“For poor women, a house is not just a place to stay, but it is also their workplace because many work in the informal sector. Therefore, uncomfortably high temperatures impact their productivity,” says Bijalben Brahmbhatt, director of MHT.
When the productivity issue was discussed in the meetings, MHT asked its women members to assess their climate vulnerabilities. Unsurprisingly, the top assessment was that homes are becoming heat traps. In addition to the health impact of heat, there were other hidden collateral charges that people incur: Food items are spoiled; they pay higher electricity bills, and personal funds are spent on products such as prickly heat powder and cold drinks.
To beat the heat, MHT and The Natural Resources Defense Council are popularising “Cool Roofs” across several cities in India. Cool roofs offer a cost-effective and straightforward solution to urbanisation challenges. MHT is painting roofs of selected slum households with solar reflective paint.
Cool roofs reflect sunlight and absorb less heat. Depending on the setting, cool roofs can help keep indoor temperatures lower by 2 to 5°C (3.6 – 9°F) as compared to traditional roofs. Moreover, cool roofs can cost as little as ₹0.5 per square foot for a simple lime-based paint, to more expensive reflective coatings or membranes.
Why focus on roofs?
The roof is an important component of the building envelope that directly impacts the building’s energy needs and the thermal comfort of the occupants. Cool roofs function primarily by absorbing less heat and reflecting more sunlight on the roof back to the atmosphere than a regular roof surface.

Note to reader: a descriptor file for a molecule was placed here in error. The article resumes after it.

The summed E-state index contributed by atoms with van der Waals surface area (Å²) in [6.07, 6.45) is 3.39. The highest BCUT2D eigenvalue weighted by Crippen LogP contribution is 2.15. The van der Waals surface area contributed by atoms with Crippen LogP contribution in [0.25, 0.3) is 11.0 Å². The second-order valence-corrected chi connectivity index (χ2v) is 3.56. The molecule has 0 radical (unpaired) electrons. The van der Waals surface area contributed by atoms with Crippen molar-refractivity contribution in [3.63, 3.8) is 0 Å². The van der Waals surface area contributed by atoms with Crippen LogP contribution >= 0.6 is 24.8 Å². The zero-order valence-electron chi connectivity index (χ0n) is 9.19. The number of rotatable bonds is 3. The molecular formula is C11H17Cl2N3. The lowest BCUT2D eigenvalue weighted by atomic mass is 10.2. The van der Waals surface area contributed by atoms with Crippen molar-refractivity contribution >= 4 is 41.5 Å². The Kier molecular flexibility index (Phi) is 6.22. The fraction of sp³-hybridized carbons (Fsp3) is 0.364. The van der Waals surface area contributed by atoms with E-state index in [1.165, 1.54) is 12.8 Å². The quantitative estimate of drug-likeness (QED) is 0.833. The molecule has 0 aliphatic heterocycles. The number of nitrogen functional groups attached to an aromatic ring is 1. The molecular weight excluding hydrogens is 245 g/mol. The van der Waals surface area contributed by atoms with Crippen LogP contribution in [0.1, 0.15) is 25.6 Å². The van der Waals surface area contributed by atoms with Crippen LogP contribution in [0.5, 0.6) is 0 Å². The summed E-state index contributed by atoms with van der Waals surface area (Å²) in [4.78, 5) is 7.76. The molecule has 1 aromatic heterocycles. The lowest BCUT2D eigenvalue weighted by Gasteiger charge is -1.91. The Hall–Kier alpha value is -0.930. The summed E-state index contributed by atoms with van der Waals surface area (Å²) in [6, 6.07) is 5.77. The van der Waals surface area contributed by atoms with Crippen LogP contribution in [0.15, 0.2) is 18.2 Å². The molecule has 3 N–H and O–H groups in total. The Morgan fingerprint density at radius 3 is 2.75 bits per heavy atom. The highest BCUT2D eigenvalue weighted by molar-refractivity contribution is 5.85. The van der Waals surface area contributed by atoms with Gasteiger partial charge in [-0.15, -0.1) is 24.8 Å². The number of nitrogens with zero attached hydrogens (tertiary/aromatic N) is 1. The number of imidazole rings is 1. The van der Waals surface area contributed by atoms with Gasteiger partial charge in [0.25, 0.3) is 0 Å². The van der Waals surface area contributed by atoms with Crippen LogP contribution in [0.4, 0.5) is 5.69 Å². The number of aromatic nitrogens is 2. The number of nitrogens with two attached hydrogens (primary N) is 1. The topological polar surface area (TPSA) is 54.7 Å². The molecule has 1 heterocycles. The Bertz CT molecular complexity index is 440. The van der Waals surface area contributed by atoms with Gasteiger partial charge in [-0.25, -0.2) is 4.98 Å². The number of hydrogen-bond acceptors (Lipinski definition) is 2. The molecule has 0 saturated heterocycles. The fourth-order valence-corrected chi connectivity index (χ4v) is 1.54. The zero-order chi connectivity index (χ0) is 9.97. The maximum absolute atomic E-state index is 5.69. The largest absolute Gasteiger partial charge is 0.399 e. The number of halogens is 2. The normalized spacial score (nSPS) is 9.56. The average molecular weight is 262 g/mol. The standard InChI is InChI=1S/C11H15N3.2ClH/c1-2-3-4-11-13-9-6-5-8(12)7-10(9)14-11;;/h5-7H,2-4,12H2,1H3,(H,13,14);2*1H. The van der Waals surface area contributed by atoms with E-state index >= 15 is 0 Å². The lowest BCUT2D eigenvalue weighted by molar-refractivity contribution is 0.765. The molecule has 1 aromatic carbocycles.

Cool roofs have multiple co-benefits: They save energy and costs by reducing cooling load requirements in a building; reduce the urban heat island effect, improve air quality and combat climate change; enhance durability and appearance of roofs; increase energy access by reducing peak load on the grid; and build community resilience to extreme heat.
Besides using reflective paint, MHT has also used other models — bamboo roofs, MOD roofs (made of paper waste and coconut husk) and air-light ventilation — to keep the home temperatures at comfortable levels. In addition, some households have put a layer of vegetation over the roof. This not only keeps the room cool but also works as a kitchen garden for the family.
“The efforts in India are part of a global movement to embrace a range of heat-health adaptations. Cool roofs are being used internationally, as a low-cost, low-tech way to promote more livable cities. For tens of millions of people globally faced with heat-health challenges, there are now more options in how to respond to the climate crisis,” says Manish Bapna, President and CEO, NRDC.
Across India, extreme weather temperatures are becoming more frequent and are occurring in geographies that do not have a history of heatwaves such as Himachal Pradesh and Kerala. As many as 23 states are known to have been affected by heatwaves. Cool roofs must be mainstreamed into state and city heat action planning through focused efforts so that people don’t have to pay a high price.